Wright State University
College of Science and Mathematics

Department of Chemistry

202 Oelman Hall
(937) 775-2855
chemistry@wright.edu
  • Research Group
  • Research Interests

steven higgins, ph.d. - student & postdoc opportunities


Undergraduate Research

Research Projects in Analytical, Environmental, and Physical Chemistry for Undergraduate Students

Crystal Growth and Dissolution:  This project aims to understand molecular-level inorganic and bio-mineralization processes that influence the chemistry of our Earth’s environment.  While it is advantageous to make the assumption that most of Earth’s chemical processes are in a state of equilibrium, this assumption is often invalid due to slow chemical kinetics at solid-liquid

barium sulfate growth spiral

BaSO4 growth spiral imaged, during precipitation,
with AFM. Bright and dark lines are elementary
step edges, each only 0.75 nm high.

interfaces.  The approach to studying these kinetics utilizes in-situ Atomic Force Microscopy (AFM), and hydrodynamic (e.g., channel-flow cell, and wall-jet flow cell) studies of heterogeneous kinetics under well-defined chemical and transport conditions.  This research will provide a new level of understanding of the interaction and influence of inorganic as well as organic contaminants on growth and dissolution kinetics of minerals such as alkaline earth sulfates, phosphates, and carbonates and molecular-scale step dynamics and chemistry of solid surfaces.
Adsorption at Solid-Liquid Interfaces: Many problems in aqueous geochemistry, corrosion and scaling inhibition involve adsorptive interaction between organic molecules and solid surfaces. Unfortunately, the AFM is relatively insensitive to composition of the surface under the probe.  We are developing new analytical approaches that utilize the specific binding of certain functional groups to various metal sites on solid surfaces to lead to a new AFM-based tool for surface composition mapping.  In one such scheme, we use alkane thiols, with a propensity for binding to soft acids, to label heavy metals (soft acids) amidst a background of alkaline earth cations (hard acids) on solid carbonate mineral surfaces.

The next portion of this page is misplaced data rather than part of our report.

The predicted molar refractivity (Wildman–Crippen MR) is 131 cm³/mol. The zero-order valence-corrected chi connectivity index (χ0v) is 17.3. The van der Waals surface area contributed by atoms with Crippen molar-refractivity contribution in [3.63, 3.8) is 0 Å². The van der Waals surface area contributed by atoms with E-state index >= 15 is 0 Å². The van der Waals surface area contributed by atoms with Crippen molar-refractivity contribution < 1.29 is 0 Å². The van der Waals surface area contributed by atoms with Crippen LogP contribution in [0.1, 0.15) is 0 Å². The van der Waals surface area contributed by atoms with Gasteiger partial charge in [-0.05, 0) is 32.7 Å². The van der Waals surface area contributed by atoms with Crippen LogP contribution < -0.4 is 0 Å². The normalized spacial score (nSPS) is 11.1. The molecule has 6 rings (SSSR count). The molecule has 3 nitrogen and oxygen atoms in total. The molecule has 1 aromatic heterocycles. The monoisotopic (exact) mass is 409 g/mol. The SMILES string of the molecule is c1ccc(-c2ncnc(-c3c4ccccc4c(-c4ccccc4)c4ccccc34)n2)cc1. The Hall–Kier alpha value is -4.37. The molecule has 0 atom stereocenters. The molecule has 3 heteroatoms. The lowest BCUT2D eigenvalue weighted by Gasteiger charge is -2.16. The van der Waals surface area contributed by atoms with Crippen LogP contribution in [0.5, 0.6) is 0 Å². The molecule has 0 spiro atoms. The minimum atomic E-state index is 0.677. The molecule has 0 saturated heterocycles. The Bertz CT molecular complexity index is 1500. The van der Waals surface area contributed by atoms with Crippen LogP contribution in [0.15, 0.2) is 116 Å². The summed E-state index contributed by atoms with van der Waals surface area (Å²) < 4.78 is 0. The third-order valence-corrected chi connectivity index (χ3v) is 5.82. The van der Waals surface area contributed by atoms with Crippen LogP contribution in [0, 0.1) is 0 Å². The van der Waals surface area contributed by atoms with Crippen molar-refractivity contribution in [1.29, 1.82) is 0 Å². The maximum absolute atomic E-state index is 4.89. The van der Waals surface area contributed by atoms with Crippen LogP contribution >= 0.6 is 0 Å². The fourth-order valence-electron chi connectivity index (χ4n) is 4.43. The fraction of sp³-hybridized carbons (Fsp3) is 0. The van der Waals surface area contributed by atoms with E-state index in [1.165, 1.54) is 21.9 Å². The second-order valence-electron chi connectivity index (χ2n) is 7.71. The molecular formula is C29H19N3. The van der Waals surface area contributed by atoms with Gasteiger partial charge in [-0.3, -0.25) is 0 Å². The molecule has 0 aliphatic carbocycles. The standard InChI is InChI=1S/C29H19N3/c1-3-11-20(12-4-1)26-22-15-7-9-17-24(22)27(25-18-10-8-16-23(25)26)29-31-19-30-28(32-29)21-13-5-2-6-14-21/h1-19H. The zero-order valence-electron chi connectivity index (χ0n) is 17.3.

Instrumentation: The observation of molecular scale reactions with scanning probe microscopy represents one of my key research areas. I have developed a Hydrothermal AFM (HAFM) that operates in highly corrosive fluids and significantly extends the pressure and temperature range of AFM technologies. There are two major reasons why this development is important to materials-related and environmental problems. First, in situ observations are usually required to describe the underlying mechanism in a reaction of interest. Second, the AFM is a valuable structural characterization tool, but has poor detection limits when used to observe dynamics. It is difficult to discuss mechanisms without kinetic experimental data to interrogate. To surmount this shortcoming of the AFM, elevated temperatures assist by accelerating heterogeneous reaction rates. This research will continue to push the limits of temperature and pressure in the AFM that will expand our research base to include studies under supercritical CO2, conditions that are important to testing the feasibility of CO2 sequestration strategies.

PhD and MS Fellowships